Take the 2-minute tour ×
Stack Overflow is a question and answer site for professional and enthusiast programmers. It's 100% free, no registration required.

This may be a stupid question but I have a code with the following line:

Solver *S, *STP = S = 
UseDummySolver ? createDummySolver() : new STPSolver(true);

I know the ternary operator but it's the equals signs that confuse me a bit. Can anyone give me some explanation ? Thanks.

share|improve this question
18  
That's a very ugly means of assigning two variables at once. (burn code[rs] like this with fire) –  user7116 Jul 2 '12 at 20:18
3  
There are many reasons for which this code plainly sucks. The double assignment part is just one of them. Not using RAII is another. –  Alexandre C. Jul 2 '12 at 20:19
    
Yes... I didn't even realize that is legal, and I've never seen that before! –  steveha Jul 2 '12 at 20:20
add comment

5 Answers 5

up vote 16 down vote accepted

Written out, it's

Solver *S;
Solver *STP;
S = UseDummySolver ? createDummySolver() : new STPSolver(true);
STP = S;

It's very ugly though, I'd not recommend doing that in your code.

The recommended way would be to write it as follows (use initialization, rather than assignment):

Solver *S = UseDummySolver ? createDummySolver() : new STPSolver(true);
Solver *STP = S;
share|improve this answer
1  
+1 Just beat me :) –  NominSim Jul 2 '12 at 20:20
2  
Why not use initialization, rather than assignment? –  Nawaz Jul 2 '12 at 20:25
    
@Nawaz He is just explaining to the the OP what the code actually does. –  NominSim Jul 2 '12 at 20:28
    
@Nawaz: I agree it's better. I just wanted to write it out as clearly as possible for the OP. –  houbysoft Jul 2 '12 at 20:28
1  
As @Nawaz says, it's not exactly the same, since you're assigning STP rather than initializing it as in the OP's code. –  Kerrek SB Jul 2 '12 at 20:50
show 1 more comment

I would recommend this:

Solver *S = UseDummySolver ? createDummySolver() : new STPSolver(true);
Solver *STP = S;

It is concise, yet neat and clean.

Also, it uses initialization, rather than assignment. You should prefer initialization over assignment wherever possible.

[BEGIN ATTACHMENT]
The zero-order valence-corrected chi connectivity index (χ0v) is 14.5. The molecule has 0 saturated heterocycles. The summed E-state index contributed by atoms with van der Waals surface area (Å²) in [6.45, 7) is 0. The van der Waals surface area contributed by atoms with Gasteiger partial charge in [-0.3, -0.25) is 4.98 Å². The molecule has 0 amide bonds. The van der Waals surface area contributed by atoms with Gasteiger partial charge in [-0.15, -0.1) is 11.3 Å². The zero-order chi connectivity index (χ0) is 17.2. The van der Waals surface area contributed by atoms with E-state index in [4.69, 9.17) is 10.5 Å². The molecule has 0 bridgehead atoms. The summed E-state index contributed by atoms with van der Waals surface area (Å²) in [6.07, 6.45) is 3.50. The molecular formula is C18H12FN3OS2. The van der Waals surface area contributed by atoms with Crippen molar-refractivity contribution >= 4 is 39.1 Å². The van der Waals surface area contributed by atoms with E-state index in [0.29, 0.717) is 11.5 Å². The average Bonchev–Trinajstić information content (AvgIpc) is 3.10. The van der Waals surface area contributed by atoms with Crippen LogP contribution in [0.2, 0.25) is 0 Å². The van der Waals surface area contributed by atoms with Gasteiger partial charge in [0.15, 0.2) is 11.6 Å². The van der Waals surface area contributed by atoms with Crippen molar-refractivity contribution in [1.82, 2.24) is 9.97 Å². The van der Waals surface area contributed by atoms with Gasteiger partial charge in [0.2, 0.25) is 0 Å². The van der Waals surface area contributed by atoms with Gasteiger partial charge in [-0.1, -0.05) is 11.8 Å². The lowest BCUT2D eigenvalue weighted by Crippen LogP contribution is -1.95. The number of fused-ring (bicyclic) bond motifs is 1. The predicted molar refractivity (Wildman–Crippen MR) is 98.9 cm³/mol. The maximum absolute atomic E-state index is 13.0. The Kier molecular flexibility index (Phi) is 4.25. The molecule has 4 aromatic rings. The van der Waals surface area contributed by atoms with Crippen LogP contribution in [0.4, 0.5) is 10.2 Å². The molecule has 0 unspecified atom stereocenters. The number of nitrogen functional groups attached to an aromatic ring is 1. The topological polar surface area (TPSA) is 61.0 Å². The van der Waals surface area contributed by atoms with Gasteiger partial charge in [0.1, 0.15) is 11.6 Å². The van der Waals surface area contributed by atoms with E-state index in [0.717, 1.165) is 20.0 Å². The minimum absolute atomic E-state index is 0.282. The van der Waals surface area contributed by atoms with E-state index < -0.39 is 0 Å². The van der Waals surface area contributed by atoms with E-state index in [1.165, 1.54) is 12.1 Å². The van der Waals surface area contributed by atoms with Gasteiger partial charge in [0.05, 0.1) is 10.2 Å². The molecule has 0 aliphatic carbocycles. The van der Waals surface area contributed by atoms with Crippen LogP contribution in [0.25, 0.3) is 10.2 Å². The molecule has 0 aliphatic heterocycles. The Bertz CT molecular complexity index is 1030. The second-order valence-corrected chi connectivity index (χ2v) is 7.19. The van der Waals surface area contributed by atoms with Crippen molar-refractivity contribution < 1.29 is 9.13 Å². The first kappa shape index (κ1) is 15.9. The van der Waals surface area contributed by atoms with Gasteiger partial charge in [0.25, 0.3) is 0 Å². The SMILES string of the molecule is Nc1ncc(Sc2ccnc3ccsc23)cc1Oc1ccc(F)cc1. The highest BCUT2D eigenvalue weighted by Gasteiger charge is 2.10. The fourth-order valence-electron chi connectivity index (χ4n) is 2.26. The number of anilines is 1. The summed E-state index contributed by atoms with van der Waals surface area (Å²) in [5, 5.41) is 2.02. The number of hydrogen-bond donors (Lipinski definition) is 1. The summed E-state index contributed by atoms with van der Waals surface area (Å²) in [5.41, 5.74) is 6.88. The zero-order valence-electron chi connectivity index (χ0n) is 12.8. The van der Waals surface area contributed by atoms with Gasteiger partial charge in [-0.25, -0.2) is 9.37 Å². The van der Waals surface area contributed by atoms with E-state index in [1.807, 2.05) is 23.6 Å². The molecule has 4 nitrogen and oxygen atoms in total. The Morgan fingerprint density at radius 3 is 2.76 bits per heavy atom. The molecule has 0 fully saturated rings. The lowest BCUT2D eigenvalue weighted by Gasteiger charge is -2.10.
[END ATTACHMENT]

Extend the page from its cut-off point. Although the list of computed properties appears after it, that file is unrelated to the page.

share|improve this answer
1  
Gave you a +1 for the recommendation for initialization vs assignment :) –  houbysoft Jul 2 '12 at 20:33
add comment

You're looking at chained assignment.

It is the same as:

Solver *S;
Solver *STP;
S = UseDummySolver ? createDummySolver() : new STPSolver(true);
STP = S;
share|improve this answer
    
@sixlettervariables Yeah fixed sorry, C++ not my forte. –  NominSim Jul 2 '12 at 20:23
    
Timing is everything :) +1 too –  houbysoft Jul 2 '12 at 20:23
1  
@sixlettervariables, NominSim, I edited the answer and put in the mistaken dereference. Sorry about that; the original code confused me. Not NominSim's fault at all. –  steveha Jul 2 '12 at 20:25
add comment

The ternary operator returns a value; based on the UseDummySolver Boolean value, it either returns a dummy solver or it returns a new instance of STPSolver(). This returned value is then stored in STP and S.

share|improve this answer
add comment

I would prefer either this:

std::unique_ptr<Solver> S (  UseDummySolver
                                  ? createDummySolver()
                                  : new STPSolver(true)  );
Solver& STP = *S;

or this:

std::shared_ptr<Solver> S (  UseDummySolver
                                  ? createDummySolver()
                                  : new STPSolver(true)  );
std::shared_ptr<Solver> STP = S;

Both avoid one problem with the code you've got there: we don't need do decide which pointer to call delete on when the objects leave scope (or, in fact, remember the need to call delete at all). Instead, we just wait until the variables leave scope, then the Solver object is automatically removed. STP is in the first case umambiguously just another way of accessing the object while it's in scope, in the second case it's an independent "co-owner" of the of the object and both pointers can independently be re-assigned.

share|improve this answer
add comment

Your Answer

 
discard

By posting your answer, you agree to the privacy policy and terms of service.

Not the answer you're looking for? Browse other questions tagged or ask your own question.